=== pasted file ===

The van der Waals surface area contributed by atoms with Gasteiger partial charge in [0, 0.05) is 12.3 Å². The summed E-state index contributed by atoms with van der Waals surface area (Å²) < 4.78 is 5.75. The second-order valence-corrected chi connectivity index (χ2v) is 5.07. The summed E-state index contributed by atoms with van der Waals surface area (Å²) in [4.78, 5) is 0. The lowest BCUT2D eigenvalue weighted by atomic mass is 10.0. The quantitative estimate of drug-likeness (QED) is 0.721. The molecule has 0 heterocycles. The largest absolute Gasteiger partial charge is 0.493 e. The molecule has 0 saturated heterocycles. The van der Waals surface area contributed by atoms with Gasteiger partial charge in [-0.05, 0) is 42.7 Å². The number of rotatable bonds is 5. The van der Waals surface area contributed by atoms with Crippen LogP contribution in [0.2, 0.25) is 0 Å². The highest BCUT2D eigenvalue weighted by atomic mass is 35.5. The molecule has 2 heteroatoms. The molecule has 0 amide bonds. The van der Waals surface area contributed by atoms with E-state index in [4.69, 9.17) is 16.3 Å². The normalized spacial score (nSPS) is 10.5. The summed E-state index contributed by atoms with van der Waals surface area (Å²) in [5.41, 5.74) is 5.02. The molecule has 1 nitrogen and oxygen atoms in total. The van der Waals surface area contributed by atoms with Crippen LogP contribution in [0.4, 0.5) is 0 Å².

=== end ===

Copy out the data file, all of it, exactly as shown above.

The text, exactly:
The van der Waals surface area contributed by atoms with Gasteiger partial charge in [0, 0.05) is 12.3 Å². The summed E-state index contributed by atoms with van der Waals surface area (Å²) < 4.78 is 5.75. The second-order valence-corrected chi connectivity index (χ2v) is 5.07. The summed E-state index contributed by atoms with van der Waals surface area (Å²) in [4.78, 5) is 0. The lowest BCUT2D eigenvalue weighted by atomic mass is 10.0. The quantitative estimate of drug-likeness (QED) is 0.721. The molecule has 0 heterocycles. The largest absolute Gasteiger partial charge is 0.493 e. The molecule has 0 saturated heterocycles. The van der Waals surface area contributed by atoms with Gasteiger partial charge in [-0.05, 0) is 42.7 Å². The number of rotatable bonds is 5. The van der Waals surface area contributed by atoms with Crippen LogP contribution in [0.2, 0.25) is 0 Å². The highest BCUT2D eigenvalue weighted by atomic mass is 35.5. The molecule has 2 heteroatoms. The molecule has 0 amide bonds. The van der Waals surface area contributed by atoms with E-state index in [4.69, 9.17) is 16.3 Å². The normalized spacial score (nSPS) is 10.5. The summed E-state index contributed by atoms with van der Waals surface area (Å²) in [5.41, 5.74) is 5.02. The molecule has 1 nitrogen and oxygen atoms in total. The van der Waals surface area contributed by atoms with Crippen LogP contribution in [0.4, 0.5) is 0 Å².